LePage Says He'll Propose Paying for Tax Cuts with Spending Reductions
AUGUSTA, Maine - Gov. Paul LePage says he'll pursue cutting the state's income tax in next budget plan, but he won't raise the sales tax to pay for it.
The governor told WVOM Radio in Bangor that a reduction in the income tax will have to be paid for with spending cuts.
"I am not going to propose anything for increasing taxes on the sales side," LePage said. "I am going to do everything that I can to lower the top marginal rate. I just don't know how much cutting has to be done."
LePage's statement is a departure from previous signals about his incoming budget and tax proposal. Many at the State House expected the governor to propose a tax plan similar to the one rejected by lawmakers two years ago.
But LePage says resistance to raising the sales tax in the Republican-controlled Senate has forced him to explore other options.
LePage did not specify where he plans to cut spending and he did not discuss other ways that he could pay for an income tax cut, such as broadening the sales tax to include currently excluded goods and services, or raising taxes on meals and lodging.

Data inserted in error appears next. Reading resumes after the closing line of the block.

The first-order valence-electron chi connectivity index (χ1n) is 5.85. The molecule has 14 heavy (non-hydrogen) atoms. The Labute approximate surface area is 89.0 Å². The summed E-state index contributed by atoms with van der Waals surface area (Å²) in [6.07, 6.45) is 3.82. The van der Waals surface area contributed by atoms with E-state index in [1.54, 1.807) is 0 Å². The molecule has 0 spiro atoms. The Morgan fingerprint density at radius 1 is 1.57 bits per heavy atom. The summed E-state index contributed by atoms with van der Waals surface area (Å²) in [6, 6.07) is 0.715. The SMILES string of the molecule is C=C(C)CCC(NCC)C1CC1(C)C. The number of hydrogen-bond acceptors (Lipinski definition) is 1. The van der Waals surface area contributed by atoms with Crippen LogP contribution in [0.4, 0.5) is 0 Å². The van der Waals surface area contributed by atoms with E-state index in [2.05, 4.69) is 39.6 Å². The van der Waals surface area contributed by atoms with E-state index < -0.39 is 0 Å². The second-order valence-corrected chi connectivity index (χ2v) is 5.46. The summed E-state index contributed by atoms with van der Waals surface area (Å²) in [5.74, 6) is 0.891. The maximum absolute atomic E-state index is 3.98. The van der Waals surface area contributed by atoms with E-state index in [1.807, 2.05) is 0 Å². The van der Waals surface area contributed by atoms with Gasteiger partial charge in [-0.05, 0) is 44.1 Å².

The governor proposed some broadening of the sales tax base in the budget he passed two years ago. He also proposed taxing nonprofit organizations.
Most of his proposals were jettisoned by the Legislature, although lawmakers did lower the top income tax rate to 7.15 percent for a single filer and the income threshold to $37,501. Lawmakers did it by making permanent a temporary sales tax increase from 2013 to hold the rate at 5.5 percent and raising meals and lodging taxes from 8 percent to 9 percent.
LePage has vowed to further reduce the top marginal rate, which applies to those earning $50,001 or more. He has also discussed eliminating the income tax altogether. But achieving those goals has proven difficult. The income tax represents approximately $1.5 billion in annual revenue to the state. The current two-year budget is approximately $6.7 billion.
The governor will propose his budget in January. It is then vetted by the Legislature, which can vote in changes to the proposal or craft its own spending plan.